They finally put in a call for him. He wasn't surprised. He'd heard all the police reports over his radio and, though he was across the city, went in the direction of the problem
He was quickly filled in on what was happening. It was a break-in gone wrong, and now the burglar was holed up with a woman hostage.
During the past fifteen minutes, he'd come out and had the gun to the woman's head.
He had apparently gotten the wrong address for his break-in, not suspecting that anyone was home. She was, Carol Burns was indeed home. She had an off day from the hospital, where she was the charge nurse on the surgical floor.
She had interrupted him in his attempt to burglarize her home, and assured him that she had very little worth stealing.
In a rage he asked her about the address, and she told him that that address was a block and a half away. It all would have been ridiculously funny, if it weren't so serious.
Apparently, while this was going on between Carol and the burglar, a neighbor across the street, tending flower in front of the house, saw what was happening and called the police.
When he decided to leave, he went outside with her, an arm around her upper chest and the gun at her head.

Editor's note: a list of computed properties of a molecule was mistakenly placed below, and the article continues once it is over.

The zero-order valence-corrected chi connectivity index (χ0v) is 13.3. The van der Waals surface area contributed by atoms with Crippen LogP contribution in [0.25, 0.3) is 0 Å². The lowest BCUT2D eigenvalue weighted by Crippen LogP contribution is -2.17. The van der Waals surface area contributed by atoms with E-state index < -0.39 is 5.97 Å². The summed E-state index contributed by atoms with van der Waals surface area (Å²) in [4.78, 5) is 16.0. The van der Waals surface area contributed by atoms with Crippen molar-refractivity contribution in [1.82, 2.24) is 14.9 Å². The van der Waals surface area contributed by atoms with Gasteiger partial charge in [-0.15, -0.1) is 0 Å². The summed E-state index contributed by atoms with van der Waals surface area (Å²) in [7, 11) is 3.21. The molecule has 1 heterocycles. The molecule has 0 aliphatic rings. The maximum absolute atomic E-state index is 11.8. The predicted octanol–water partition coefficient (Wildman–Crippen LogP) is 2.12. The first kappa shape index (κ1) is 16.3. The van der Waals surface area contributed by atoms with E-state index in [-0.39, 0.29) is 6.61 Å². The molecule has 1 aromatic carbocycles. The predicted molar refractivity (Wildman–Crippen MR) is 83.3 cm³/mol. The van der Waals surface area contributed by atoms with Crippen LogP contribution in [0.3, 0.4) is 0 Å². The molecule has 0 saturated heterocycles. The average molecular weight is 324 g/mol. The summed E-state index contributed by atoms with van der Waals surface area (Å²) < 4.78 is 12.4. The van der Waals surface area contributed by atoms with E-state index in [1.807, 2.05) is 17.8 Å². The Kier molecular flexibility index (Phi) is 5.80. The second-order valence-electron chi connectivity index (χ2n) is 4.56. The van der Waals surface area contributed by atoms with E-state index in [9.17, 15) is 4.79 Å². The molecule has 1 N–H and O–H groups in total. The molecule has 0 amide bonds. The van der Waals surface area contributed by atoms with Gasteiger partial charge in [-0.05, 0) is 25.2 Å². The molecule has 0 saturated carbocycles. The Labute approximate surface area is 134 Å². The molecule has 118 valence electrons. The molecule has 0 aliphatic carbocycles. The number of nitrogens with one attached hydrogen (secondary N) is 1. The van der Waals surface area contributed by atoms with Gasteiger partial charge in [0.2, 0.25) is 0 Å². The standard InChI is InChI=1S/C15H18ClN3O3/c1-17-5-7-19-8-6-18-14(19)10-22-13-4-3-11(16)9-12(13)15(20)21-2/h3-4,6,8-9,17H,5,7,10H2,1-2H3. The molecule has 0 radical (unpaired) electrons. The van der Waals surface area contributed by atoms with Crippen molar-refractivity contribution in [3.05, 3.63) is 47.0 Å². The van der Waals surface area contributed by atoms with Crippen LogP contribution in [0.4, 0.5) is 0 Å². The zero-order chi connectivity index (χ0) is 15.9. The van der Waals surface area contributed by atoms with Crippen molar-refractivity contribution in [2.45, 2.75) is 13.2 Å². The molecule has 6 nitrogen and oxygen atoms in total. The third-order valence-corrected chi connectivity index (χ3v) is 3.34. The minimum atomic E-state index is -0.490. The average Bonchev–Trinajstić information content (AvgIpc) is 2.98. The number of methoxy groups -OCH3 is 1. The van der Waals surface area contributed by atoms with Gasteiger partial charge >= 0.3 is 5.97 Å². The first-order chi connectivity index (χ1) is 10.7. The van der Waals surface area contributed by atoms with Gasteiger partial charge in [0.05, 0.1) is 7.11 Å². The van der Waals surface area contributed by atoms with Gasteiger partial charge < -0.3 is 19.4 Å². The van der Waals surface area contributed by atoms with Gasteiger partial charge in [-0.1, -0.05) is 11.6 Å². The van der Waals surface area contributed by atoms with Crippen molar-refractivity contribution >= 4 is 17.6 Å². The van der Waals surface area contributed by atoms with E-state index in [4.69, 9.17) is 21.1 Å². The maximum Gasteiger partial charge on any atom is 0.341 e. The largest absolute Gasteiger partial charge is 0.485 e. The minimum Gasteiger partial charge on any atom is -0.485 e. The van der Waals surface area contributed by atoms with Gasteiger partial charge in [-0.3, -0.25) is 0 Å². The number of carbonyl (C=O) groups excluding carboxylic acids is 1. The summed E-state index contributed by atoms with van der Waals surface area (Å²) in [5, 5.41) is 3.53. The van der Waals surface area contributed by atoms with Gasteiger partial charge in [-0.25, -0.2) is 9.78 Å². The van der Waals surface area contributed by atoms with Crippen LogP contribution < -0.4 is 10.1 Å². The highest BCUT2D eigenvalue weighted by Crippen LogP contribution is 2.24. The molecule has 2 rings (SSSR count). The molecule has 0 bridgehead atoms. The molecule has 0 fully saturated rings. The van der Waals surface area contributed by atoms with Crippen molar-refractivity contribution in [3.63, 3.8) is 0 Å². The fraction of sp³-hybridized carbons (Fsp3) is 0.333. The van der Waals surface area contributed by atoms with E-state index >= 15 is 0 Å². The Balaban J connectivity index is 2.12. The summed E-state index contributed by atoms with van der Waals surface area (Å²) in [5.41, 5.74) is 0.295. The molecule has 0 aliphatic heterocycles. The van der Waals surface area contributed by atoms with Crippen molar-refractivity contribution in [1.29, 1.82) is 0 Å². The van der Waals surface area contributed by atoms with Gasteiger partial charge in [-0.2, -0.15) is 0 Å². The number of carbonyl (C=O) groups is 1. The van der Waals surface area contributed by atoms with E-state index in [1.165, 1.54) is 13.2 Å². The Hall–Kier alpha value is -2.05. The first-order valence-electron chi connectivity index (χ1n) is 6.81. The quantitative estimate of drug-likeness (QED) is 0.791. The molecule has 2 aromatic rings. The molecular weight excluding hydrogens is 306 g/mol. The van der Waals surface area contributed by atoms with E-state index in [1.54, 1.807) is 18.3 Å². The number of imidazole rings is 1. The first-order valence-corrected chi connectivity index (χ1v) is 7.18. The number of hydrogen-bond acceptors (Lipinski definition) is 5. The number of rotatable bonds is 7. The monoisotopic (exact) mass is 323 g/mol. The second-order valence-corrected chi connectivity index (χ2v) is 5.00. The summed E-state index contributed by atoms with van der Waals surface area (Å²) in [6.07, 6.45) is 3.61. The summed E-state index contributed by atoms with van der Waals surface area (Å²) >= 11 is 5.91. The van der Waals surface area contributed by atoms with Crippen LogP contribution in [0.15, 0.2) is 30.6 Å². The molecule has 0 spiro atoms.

He was fighting panic by then.
In the process, he noticed a deputy moving toward him from the side and, with a quick motion, shot the deputy, putting him down on the ground with a wound in his shoulder.
He waved the gun in the deputy's direction, threatening to kill him if he even moved.
That's when they called for Gail.
Gail Coleman went into the military out of school. Strangely enough, Gail had one skill that was very salable to the military. He was an excellent shot, even better than excellent.
He'd been taught from childhood by his Dad George and his Uncle Andy about guns and shooting. During all of his adolescent times, they had worked with him, realizing that such teaching and consistency from an early age would certainly pay off.
It did. With a gun in his hand, Gail Coleman was deadly.
When he went into the military, his ability with a weapon was recognized and he received even more training.
He had pulled two tours embedded with the Iraqi army in that on-going struggle. His job was training but he also had missions where he was used as a sniper. He was good at that.
After his second tour, he decided that he'd had enough of Mid-Eastern wars and thought that he wouldn't re-up.
He went from the military to the police department by the time he was in 28. He was, just then, in the best shape of his life. He stood fully 6'5" and his 235 lbs fit his frame very nicely. He kept his hair short, and therefore manageable.
For the police department he undertook the same kind of tasks that he'd done before. He trained others to shoot but also remained a 'go to' member of the department SWAT team, their 'Weapons and Tactics' squad.
In that capacity, with 'Weapons and Tactics' he had seen a number of action situations.